Pro-Brexit Tory group brands key part of Rishi Sunak’s deal ‘practically useless’
A group of hardline Brexiteer Tory MPs have labelled a key element of Rishi Sunak’s post-Brexit deal with the EU “practically useless”.
The European Research Group (ERG) revealed its scathing verdict about the compromise agreement on the Northern Ireland Protocol struck last month, following analysis by its “star chamber” of lawyers.
But ERG chairman Mark Francois refused to say how members will vote on the so-called Stormont brake when MPs get their say on the key aspect of the agreement in the Commons on Wednesday.
In a statement, Mr Francois claimed EU law “will still be supreme in Northern Ireland” and said the so-called green lane to ease checks on good between Great Britain and Northern Ireladn “is not really a green lane at all”.
He said the ERG lawyers also thought that the Stormont brake “is practically useless” and said Mr Sunak’s agreement with Brussels “has no exit other than through a highly complex legal process”.
The Stormont brake would allow a minority of politicians at the Northern Ireland Assembly to flag concerns about new EU laws in Northern Ireland, a move that could see the UK government veto their introduction.
The Democratic Unionist Party (DUP) has already said it will vote against Mr Sunak’s Windsor Framework on Wednesday. Leader Sir Jeffrey Donaldson has said the Stormont brake does not deal with “fundamental problems” at the heart of the protocol.
The DUP is currently blocking powersharing arrangements at Stormont in protest of the protocol, and one of the party’s hardliner, Sammy Wilson MP, said on Tuesday that his party will “continue the fight” against Brexit trade barriers.
Any backbench Tory rebellion this is unlikely to put the fate of the UK-EU agreement in jeopardy – but a revolt of 35 to 40 Tory MPs could see Mr Sunak forced to rely on the support of Labour in getting his deal passed.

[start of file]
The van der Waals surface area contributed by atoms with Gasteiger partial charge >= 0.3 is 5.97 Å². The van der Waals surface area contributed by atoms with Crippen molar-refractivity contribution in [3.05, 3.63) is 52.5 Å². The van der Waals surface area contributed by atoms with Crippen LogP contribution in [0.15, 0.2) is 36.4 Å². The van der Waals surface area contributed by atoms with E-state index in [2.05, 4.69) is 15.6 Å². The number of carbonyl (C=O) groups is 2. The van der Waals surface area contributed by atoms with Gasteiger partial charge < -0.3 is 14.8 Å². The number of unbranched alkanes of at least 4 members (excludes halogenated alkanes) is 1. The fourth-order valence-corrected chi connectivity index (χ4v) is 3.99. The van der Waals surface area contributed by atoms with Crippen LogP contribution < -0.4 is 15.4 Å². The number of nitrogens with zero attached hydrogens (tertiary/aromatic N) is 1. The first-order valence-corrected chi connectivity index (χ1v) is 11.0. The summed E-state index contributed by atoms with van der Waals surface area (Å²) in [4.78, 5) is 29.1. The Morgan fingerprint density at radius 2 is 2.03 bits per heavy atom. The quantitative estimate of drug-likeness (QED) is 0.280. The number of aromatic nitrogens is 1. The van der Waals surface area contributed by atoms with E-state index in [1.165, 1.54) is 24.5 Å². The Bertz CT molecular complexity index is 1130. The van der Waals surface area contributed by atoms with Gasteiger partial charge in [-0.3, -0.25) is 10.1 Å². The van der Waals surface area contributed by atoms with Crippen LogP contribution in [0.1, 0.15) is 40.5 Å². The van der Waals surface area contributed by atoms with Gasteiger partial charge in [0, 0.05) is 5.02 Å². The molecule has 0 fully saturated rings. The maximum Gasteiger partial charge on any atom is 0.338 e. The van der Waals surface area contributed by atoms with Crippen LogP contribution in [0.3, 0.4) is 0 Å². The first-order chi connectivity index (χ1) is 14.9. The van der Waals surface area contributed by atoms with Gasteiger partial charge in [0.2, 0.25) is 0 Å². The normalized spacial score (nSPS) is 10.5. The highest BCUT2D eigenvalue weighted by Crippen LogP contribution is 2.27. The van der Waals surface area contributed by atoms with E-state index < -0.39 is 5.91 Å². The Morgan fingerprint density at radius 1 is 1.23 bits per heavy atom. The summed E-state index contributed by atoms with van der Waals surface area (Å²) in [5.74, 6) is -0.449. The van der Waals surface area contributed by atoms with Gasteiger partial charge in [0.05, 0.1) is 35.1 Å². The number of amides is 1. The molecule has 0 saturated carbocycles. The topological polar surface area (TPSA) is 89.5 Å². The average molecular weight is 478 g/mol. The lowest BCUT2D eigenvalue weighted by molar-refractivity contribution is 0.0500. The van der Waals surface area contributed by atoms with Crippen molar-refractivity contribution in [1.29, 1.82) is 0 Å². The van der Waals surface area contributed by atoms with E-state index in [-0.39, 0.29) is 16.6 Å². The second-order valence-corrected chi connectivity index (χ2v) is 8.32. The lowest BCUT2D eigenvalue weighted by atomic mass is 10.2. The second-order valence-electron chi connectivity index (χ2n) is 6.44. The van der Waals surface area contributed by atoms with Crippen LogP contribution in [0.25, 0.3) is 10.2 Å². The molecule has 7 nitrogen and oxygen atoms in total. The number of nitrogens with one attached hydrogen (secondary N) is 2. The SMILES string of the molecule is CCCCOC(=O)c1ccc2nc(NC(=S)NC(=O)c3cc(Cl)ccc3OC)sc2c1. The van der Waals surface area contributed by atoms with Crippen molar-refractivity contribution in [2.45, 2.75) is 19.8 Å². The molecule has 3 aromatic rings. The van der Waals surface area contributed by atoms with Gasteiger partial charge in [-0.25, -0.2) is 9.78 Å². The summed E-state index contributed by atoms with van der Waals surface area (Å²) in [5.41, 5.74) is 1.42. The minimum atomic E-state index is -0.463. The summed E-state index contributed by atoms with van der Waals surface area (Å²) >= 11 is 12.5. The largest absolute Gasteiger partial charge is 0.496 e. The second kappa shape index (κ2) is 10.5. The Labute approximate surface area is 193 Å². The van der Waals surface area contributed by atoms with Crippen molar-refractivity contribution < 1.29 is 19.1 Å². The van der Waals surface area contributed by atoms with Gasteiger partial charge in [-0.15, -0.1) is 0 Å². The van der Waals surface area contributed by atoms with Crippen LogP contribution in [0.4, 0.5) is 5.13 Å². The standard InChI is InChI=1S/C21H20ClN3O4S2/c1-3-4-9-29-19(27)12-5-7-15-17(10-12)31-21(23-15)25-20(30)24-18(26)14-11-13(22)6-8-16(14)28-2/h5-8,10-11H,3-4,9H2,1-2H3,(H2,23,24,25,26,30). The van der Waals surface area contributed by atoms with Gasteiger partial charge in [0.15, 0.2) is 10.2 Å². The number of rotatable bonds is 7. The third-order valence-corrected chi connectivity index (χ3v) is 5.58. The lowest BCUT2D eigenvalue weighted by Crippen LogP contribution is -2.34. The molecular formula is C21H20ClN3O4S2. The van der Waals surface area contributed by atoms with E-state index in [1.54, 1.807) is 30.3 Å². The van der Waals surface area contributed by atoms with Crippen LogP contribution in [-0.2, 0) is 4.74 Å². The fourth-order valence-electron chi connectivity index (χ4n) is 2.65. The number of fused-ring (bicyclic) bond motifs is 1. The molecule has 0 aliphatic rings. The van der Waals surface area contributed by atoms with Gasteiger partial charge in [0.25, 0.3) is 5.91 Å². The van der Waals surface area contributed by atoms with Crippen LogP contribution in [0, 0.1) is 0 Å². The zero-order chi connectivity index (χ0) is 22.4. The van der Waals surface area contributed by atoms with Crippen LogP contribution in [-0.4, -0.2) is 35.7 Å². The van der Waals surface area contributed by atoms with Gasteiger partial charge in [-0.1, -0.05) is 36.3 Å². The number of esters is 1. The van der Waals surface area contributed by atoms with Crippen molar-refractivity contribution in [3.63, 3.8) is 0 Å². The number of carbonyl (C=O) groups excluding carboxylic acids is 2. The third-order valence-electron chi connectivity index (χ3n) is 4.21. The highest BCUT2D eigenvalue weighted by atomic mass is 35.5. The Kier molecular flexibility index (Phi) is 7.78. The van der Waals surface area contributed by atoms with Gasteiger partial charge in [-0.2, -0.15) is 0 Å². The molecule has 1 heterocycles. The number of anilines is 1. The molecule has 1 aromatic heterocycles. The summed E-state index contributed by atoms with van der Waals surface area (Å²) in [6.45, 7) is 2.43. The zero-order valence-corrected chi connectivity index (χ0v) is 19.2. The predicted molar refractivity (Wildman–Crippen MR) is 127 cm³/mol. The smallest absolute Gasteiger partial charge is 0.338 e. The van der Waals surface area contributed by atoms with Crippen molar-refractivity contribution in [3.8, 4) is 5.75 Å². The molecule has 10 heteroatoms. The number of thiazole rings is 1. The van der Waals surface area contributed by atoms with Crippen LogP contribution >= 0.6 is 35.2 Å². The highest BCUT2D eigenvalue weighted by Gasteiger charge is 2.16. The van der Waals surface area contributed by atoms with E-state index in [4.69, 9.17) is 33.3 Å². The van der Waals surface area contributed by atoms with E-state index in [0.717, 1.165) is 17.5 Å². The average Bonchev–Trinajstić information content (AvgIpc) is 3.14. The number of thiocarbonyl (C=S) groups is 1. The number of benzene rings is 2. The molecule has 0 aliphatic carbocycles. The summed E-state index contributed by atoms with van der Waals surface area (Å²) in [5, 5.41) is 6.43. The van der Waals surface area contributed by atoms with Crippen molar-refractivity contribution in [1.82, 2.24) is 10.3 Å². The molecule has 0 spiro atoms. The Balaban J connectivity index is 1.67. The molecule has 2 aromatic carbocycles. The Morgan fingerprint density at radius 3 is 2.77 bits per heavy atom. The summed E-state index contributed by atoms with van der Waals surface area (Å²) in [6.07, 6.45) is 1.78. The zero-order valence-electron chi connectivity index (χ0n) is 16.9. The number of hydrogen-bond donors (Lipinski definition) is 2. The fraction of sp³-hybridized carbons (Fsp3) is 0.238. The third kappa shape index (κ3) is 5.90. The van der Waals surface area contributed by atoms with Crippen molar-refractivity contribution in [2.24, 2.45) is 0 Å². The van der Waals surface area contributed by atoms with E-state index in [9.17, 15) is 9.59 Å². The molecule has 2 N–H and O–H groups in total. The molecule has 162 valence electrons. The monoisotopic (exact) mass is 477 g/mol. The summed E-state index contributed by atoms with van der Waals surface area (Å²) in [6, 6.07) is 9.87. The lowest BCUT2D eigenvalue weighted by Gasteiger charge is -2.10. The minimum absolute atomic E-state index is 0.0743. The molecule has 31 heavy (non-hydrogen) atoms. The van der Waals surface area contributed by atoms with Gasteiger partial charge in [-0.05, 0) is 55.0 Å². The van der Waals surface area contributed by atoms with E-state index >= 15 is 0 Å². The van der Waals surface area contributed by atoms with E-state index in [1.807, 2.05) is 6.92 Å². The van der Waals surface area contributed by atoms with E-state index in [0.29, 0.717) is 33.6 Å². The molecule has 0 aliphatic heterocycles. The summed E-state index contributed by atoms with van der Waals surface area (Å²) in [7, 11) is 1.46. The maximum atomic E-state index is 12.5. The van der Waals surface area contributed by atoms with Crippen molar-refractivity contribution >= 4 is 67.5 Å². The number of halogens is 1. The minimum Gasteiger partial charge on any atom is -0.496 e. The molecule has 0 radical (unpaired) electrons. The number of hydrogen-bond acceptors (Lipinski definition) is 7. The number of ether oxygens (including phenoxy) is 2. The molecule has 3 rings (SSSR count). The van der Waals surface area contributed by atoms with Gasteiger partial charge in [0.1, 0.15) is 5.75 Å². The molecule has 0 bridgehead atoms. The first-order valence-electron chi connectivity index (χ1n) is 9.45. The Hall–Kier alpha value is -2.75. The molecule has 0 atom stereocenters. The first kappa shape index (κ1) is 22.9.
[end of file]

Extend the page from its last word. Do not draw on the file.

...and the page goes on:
The ERG group’s report is highly critical of parts of the deal, saying it “makes only limited legal changes to the Northern Ireland Protocol” and does not permit any changes to “essential elements”.
Mr Francois said the government’s claim that this amounts to a new framework or structure for the protocol “are not correct”.
But noting secondary legislation on the Stormont brake was only published on Monday, he said the group will not be “hoisted by our own petard” – and would meet again before PMQs on Wednesday.
“Because we need to allow people time to digest this, the ERG will be meeting again tomorrow… once people have had an opportunity to digest all this documentation,” he said. “We as a group will discuss what attitude, if any, to take.”
Tory MPs have dismissed the ERG as a much-diminished force. Brexit-backer Martin Vickers told The Independent he thought that no more than 20 hardliners in the ERG might vote against the deal. “The vast majority want to support it. It’s time to move on.”
On Tuesday EU member states gave their approval to key changes to the protocol agreed in the Windsor Framework by Mr Sunak and EU Commission president Ursula von der Leyen last month.
Foreign secretary James Cleverly will meet the EU Commission’s Maros Sercovic in London on Friday to formally adopt the Windsor pact on Friday.
Downing Street warned Tory rebels and the DUP on Tuesday that the Windsor Framework is the “only avenue” to change the current default in Northern Ireland, which is “automatic alignment” with the EU.
The PM’s official spokesman said that “any change to EU rules on goods would automatically apply in Northern Ireland without any say for Stormont. A vote against the brake, in factual terms, would lead to automatic alignment with the EU with no say at all.”
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